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China plays key role in open global economy

By Xie Fuzhan | China Daily Global | Updated: 2019-04-17 09:13
Chinese 100 yuan banknotes are seen in a counting machine at a bank in Beijing. [Photo/Agencies]

Last month, President Xi Jinping successfully concluded his state visits to Italy, Monaco and France, which gave strong impetus to the development of the China-EU relationship. At a new starting point in the development of this relationship, it is important to look at China-EU ties and the international order.

Since the global financial crisis of 2008, the international order has entered a period of deep adjustment and transformation. The rise of a large number of emerging markets and developing countries has accelerated the development of a multipolar world and changes in the global landscape and balance of power. Now emerging markets and developing countries contribute more than 78 percent to world economic growth. These countries also account for more than 40 percent of the world's total economic output.

Today's world has witnessed conflicts and hot spot issues. Nontraditional security threats such as climate change, cybersecurity, refugee crises and terrorism continue to spread and harm the international community. Protectionism and unilateralism are prevalent in some countries. Fragmentation of international mechanisms and rules has hampered the multilateral trading system and proved to be an impediment to an open world economy.

The global governance system has found it hard to address these global challenges.

Even as the trend toward a multipolar world, economic globalization, information technology application and cultural diversity evolves further, the future of the world has never been as closely linked as it is today. While a new international order is being built, hegemonism and power politics still exist and protectionism and unilateralism are still prevalent, while traditional and nontraditional security issues remain complex. Faced with these challenges, China will shoulder its responsibility in building a new international order.

Sixty-five years ago, China, together with India and Myanmar, advocated the Five Principles of Peaceful Coexistence that embody the spirit of the Charter of the United Nations, and made them a norm for international relations. China advocates common, comprehensive, cooperative and sustainable security and opposes willful use of force, power politics and a zero-sum game approach.

As a permanent member of the UN Security Council, China is a key force in safeguarding world peace and regional stability. China provides more peacekeeping troops than any other permanent member of the Security Council.

China has provided a successful model of modernization for developing countries, which account for more than 80 percent of the world's population. In the new era, China has proposed the Belt and Road Initiative to participate in global development as well as promote global sustainable development. Over the past five years, China's trade in goods with countries along these routes has exceeded $5.5 trillion, and its nonfinancial direct investment in these countries has exceeded $80 billion. In the next five years, China will import goods worth $2 trillion from countries along the routes and invest $150 billion in these countries.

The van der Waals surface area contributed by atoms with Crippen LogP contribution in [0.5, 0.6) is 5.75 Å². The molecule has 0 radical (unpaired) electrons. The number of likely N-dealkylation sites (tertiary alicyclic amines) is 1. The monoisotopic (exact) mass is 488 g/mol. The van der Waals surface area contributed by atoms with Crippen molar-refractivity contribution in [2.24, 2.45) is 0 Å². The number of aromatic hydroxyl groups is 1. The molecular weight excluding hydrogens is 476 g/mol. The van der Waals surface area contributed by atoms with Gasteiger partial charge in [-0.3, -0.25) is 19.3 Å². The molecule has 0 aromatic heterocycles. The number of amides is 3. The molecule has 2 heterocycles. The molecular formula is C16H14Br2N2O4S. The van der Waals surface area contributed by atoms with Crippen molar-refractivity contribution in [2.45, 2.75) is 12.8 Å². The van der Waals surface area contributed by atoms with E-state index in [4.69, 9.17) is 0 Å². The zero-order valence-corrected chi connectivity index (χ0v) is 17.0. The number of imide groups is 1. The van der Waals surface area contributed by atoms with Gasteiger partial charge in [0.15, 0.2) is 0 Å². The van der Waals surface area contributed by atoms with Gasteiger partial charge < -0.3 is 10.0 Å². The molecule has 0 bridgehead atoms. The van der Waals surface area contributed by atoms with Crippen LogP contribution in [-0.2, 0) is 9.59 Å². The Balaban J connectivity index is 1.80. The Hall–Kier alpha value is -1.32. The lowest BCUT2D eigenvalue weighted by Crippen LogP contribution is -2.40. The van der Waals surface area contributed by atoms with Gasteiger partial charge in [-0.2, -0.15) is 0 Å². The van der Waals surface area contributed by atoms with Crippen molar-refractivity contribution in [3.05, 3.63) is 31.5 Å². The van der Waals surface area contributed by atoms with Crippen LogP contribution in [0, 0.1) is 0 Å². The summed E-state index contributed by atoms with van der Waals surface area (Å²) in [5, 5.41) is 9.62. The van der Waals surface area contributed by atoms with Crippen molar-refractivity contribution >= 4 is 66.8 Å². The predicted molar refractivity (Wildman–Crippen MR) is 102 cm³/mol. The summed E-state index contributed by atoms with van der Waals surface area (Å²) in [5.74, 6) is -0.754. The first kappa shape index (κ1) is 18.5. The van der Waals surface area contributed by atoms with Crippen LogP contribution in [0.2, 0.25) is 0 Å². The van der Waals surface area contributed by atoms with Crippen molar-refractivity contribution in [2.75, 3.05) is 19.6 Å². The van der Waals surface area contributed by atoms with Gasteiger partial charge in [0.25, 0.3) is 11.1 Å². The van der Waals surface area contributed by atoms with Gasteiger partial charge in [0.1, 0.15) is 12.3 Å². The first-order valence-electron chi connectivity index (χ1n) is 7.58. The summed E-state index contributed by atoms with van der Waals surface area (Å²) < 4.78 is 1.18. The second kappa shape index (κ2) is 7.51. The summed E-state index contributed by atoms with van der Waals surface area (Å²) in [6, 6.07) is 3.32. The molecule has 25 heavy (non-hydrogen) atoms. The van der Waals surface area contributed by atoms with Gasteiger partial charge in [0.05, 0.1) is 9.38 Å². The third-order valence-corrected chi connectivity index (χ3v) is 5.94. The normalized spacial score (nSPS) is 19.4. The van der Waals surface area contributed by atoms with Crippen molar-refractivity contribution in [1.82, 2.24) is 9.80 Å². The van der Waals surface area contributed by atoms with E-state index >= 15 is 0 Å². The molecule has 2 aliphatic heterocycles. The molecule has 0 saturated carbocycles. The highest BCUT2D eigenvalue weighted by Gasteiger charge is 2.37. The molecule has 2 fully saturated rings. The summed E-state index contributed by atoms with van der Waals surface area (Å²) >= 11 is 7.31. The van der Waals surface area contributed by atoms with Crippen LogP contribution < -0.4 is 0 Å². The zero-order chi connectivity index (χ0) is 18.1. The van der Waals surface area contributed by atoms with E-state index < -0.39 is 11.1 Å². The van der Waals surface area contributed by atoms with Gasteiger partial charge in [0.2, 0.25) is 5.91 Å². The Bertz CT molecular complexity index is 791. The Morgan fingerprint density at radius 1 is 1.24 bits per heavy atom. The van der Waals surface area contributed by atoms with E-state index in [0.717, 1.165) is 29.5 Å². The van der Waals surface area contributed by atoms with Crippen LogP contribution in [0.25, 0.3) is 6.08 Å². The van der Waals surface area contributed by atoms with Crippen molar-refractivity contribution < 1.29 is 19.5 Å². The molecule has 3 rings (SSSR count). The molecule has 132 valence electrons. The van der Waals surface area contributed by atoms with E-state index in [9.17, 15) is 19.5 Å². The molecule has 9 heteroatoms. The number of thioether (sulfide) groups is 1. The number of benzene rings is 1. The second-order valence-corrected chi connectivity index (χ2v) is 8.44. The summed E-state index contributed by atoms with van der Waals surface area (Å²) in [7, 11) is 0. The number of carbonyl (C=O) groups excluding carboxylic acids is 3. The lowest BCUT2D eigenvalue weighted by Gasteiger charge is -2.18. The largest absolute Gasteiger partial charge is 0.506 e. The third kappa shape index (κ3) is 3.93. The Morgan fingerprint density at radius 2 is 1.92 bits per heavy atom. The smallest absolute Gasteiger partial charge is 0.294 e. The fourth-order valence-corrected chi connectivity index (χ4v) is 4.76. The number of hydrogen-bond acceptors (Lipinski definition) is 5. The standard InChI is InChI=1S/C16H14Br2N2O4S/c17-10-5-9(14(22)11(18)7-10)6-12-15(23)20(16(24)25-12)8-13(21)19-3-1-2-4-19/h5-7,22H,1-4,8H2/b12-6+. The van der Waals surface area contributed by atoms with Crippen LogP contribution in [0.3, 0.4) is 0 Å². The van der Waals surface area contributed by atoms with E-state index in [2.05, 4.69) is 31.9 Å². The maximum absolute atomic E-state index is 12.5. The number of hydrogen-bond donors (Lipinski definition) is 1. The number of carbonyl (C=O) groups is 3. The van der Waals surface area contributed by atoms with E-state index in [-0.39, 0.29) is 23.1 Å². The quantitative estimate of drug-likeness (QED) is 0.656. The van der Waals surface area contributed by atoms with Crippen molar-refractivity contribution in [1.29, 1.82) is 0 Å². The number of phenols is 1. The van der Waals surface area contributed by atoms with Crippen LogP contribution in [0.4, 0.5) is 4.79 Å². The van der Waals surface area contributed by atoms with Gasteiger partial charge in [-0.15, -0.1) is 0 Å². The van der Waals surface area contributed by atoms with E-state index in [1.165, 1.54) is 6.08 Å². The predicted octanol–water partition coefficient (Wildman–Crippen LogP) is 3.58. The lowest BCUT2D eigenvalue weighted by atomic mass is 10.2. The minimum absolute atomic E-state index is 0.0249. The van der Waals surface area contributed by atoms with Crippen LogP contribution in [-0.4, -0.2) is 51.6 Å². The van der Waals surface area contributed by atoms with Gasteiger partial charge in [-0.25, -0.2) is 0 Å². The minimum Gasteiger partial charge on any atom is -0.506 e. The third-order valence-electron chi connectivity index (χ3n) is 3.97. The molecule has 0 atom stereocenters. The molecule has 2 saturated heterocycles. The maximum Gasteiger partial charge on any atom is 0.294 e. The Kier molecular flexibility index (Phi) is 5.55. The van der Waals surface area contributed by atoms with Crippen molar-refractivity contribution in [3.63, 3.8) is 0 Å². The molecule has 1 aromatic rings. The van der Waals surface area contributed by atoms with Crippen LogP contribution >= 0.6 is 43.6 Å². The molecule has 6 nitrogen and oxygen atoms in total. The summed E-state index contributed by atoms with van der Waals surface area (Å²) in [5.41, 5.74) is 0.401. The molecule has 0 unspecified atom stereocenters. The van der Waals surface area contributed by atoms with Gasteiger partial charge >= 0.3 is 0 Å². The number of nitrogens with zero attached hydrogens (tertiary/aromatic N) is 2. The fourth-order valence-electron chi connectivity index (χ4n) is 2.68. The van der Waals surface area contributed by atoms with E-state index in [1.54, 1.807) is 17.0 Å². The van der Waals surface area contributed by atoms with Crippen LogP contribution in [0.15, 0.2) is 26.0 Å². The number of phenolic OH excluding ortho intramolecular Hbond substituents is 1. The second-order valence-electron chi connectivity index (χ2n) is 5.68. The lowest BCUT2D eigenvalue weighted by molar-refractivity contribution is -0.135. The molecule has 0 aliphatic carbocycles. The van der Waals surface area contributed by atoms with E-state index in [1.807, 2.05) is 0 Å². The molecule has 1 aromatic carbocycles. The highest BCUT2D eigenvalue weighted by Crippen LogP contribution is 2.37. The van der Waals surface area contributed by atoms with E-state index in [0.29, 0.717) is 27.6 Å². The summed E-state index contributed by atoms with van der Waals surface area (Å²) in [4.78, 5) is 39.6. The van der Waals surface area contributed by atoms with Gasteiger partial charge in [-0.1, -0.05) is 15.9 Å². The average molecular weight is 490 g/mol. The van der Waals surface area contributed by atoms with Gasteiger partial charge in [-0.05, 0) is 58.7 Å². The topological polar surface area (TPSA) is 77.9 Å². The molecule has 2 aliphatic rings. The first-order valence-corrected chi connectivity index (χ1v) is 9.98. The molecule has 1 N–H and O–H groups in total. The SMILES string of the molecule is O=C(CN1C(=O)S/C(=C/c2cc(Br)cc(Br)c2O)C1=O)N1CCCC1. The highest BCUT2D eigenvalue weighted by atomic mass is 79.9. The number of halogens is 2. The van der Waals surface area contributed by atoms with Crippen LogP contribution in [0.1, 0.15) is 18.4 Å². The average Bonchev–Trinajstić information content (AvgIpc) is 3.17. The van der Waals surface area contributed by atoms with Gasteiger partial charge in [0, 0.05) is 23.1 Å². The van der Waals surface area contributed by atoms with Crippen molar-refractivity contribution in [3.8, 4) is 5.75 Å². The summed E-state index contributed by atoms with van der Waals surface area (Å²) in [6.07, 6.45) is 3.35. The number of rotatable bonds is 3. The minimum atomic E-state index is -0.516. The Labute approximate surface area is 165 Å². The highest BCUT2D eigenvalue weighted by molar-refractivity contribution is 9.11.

As the BRI enters the phase of high-quality development, joint development between China and its global partners will advance on a more solid foundation and achieve greater success.

Seventy-five years ago, China participated in the establishment of the post-war international order with the United Nations at its core and became the first country to sign the UN Charter. Today, China has been deeply integrated into the contemporary international system. It has joined more than 400 multilateral treaties and agreements and all the specialized agencies of the UN, and has played an important role in major intergovernmental institutions such as the World Trade Organization, International Monetary Fund, World Bank and Group of 20.

In order to ensure peace, security and stability of the international community, China is ready to work with other countries to continue to uphold the international system with the UN as its core, accelerate the quota and governance reform of the World Bank and the IMF, and promote the democratization and modernization of the WTO.

To promote openness, China has stimulated its import potential, relaxed market access, fostered a world-class business environment and promoted in-depth development of multilateral and bilateral cooperation.

As far as competition neutrality is concerned, China has been actively building a level playing field for foreign-funded enterprises. Its newly approved Foreign Investment Law will provide for pre-establishment of national treatment plus a negative list, according to which sectors outside the list are fully open to foreign investment. These measures reflect China's firm position and goal of upholding an open world economy and the multilateral trading system.

The author is the president of the Chinese Academy of Social Sciences. The views do not necessarily reflect those of China Daily.

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